The Treasure of the Sierra Madre: A Novel

The Treasure of the Sierra Madre: A Novel

Language: English

Pages: 320

ISBN: 0809092972

Format: PDF / Kindle (mobi) / ePub


A CULT MASTERPIECE―THE ADVENTURE NOVEL THAT INSPIRED JOHN HUSTON'S CLASSIC FILM, BY THE ELUSIVE AUTHOR WHO WAS A MODEL FOR THE HERO OF ROBERTO BOLAÑO'S 2666

Little is known for certain about B. Traven. Evidence suggests that he was born Otto Feige in Schlewsig-Holstein and that he escaped a death sentence for his involvement with the anarchist underground in Bavaria. Traven spent most of his adult life in Mexico, where, under various names, he wrote several bestsellers and was an outspoken defender of the rights of Mexico's indigenous people. First published in 1935, The Treasure of the Sierra Madre is Traven's most famous and enduring work, the dark, savagely ironic, and riveting story of three down-and-out Americans hunting for gold in Sonora.

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someone coming. At last he could sit no longer. He had to stand up and walk about the fire. He told himself he did so only because he felt cold and had to walk to get warm. But the truth was that he wanted to look around freely. He would have felt better had he had a high brick wall against his back, to be sure that no one could be behind him. As he stood quietly for a moment, he thought he felt somebody behind him, so close that he had the sensation of breath on his neck. He imagined he felt

that the visitors may see you, get their medicine, and leave our village peacefully.” “There you see, partner,” Howard said to Curtin, “what an important person I am, and I want you to respect me properly.” “I certainly will, senor doctor.” Curtin laughed mockingly and shook hands with Howard. “And hurry up, old boy, and get well.” “I’m feeling fine already. I’m sure I will be okay inside of three days. As soon as I can sit in a saddle, I shall come over to your village to see the great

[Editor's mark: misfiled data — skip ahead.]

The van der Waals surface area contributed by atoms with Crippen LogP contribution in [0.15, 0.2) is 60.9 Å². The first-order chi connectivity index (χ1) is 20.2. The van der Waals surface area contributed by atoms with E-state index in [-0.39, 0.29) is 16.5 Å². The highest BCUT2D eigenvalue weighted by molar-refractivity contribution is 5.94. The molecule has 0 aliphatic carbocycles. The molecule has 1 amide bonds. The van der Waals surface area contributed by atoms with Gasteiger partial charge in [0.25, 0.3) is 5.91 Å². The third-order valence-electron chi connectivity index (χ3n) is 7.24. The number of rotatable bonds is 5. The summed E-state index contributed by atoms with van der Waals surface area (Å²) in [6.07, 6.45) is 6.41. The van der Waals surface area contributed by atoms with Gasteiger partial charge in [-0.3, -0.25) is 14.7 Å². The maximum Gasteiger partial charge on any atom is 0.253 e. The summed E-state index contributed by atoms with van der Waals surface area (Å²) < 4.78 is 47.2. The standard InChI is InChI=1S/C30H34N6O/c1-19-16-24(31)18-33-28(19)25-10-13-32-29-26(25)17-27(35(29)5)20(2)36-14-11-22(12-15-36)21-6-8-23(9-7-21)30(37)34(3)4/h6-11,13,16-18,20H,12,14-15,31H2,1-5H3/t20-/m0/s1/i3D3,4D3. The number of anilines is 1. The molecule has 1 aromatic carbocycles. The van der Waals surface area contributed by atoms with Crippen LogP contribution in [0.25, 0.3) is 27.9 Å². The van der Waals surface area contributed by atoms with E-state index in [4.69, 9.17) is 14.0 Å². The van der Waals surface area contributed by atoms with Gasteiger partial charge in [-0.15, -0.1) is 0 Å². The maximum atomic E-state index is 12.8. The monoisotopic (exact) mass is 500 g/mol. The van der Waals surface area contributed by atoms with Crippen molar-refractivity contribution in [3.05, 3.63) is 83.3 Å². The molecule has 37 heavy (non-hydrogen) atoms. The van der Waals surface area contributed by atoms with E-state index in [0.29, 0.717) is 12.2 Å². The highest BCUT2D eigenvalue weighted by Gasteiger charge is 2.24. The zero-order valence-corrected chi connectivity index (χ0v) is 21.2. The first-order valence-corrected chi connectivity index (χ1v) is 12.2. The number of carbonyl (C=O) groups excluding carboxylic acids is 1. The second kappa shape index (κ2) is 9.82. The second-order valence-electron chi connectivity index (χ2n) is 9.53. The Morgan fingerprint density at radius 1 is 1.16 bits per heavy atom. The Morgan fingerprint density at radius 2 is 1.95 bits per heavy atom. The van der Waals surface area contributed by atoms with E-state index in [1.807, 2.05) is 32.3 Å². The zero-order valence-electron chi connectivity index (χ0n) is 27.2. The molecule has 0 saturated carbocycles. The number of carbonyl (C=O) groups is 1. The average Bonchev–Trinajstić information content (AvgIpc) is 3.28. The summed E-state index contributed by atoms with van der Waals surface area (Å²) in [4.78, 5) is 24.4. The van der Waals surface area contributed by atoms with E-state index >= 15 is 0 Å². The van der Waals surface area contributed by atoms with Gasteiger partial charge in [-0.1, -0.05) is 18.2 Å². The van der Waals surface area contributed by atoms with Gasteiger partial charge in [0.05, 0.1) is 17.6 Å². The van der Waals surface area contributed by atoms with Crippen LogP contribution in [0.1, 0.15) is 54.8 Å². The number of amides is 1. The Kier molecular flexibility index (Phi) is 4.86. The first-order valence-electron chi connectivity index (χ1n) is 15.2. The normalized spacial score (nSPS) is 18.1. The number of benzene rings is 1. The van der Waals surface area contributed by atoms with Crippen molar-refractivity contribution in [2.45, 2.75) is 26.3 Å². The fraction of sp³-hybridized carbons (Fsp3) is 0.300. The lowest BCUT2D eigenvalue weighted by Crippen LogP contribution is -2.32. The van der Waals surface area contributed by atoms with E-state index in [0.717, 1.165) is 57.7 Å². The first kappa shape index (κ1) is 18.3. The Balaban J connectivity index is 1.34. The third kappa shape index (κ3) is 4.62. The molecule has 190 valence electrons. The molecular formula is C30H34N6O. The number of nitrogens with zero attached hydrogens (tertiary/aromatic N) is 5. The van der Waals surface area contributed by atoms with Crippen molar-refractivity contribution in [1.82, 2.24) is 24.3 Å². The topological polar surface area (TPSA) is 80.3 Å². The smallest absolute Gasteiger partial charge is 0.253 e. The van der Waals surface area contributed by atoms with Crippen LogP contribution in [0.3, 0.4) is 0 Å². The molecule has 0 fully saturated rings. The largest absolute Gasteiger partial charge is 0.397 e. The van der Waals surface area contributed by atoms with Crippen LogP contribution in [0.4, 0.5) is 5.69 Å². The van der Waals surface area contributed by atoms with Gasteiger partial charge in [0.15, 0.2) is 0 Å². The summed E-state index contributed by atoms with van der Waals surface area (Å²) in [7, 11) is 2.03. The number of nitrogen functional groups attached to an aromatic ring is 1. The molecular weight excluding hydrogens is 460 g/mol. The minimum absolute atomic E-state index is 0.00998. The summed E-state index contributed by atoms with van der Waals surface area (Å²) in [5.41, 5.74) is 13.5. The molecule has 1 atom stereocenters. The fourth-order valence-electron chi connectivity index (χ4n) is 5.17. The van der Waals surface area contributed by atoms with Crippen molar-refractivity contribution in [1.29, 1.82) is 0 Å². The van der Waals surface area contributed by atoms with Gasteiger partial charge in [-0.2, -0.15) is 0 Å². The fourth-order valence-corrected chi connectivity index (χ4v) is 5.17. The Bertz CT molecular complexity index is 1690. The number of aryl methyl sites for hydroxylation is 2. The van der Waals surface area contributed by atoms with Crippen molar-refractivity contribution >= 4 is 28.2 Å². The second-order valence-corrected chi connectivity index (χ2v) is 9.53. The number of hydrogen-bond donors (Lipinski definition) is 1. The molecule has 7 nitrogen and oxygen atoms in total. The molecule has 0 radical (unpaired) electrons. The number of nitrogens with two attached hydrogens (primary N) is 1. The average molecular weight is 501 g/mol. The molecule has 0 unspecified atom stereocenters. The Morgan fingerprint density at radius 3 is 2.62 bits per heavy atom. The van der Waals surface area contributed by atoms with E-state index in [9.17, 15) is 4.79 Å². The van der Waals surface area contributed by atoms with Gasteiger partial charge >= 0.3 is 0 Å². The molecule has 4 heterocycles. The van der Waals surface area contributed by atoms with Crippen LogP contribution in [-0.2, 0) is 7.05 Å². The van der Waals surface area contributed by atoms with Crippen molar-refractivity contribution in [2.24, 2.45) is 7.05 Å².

been brandishing lottery tickets right under his nose. The little merchant, barefooted and wearing a torn shirt and ragged cotton pants, did not mind; he was used to being yelled at. “It’s the Michoacan state lottery, senor,” he said; “sixty thousand pesos the main premium.” “Scram, you bandit, I don’t buy tickets.” Dobbs soaked his bread in the coffee. “The whole ticket is only ten pesos, senor, and it’s a sure shot.” “Son of a poacher, I haven’t got ten pesos.” “That’s all right by me,

the Monterrey lottery. A twentieth costs you only twenty centavos. Main premium, five thousand pesos cash. There, take it. It’s a plumb sure winner—an excellent number. Add the figures up and you’ll get thirteen. What better number could you buy? It’s bound to win.” Dobbs weighed the twenty-centavo piece in his hands. What should he do with it? More coffee? He didn’t want any more. Cigarettes? He didn’t want to smoke; he liked the taste of coffee on his tongue better just now, and smoke kills

They might, if only for fun, start to grill us about what we’re doing up here and they might nose around. I wouldn’t have liked it so very much, would you, partners?” “It’s better this way, I figure,” Dobbs said. “Let’s take in the second act of the picture.” Curtin was again watching the valley eagerly. The soldiers had taken up the trail. There could no longer be the slightest doubt. When still half a mile away from where the trail entered the base of the mountains they divided up in three

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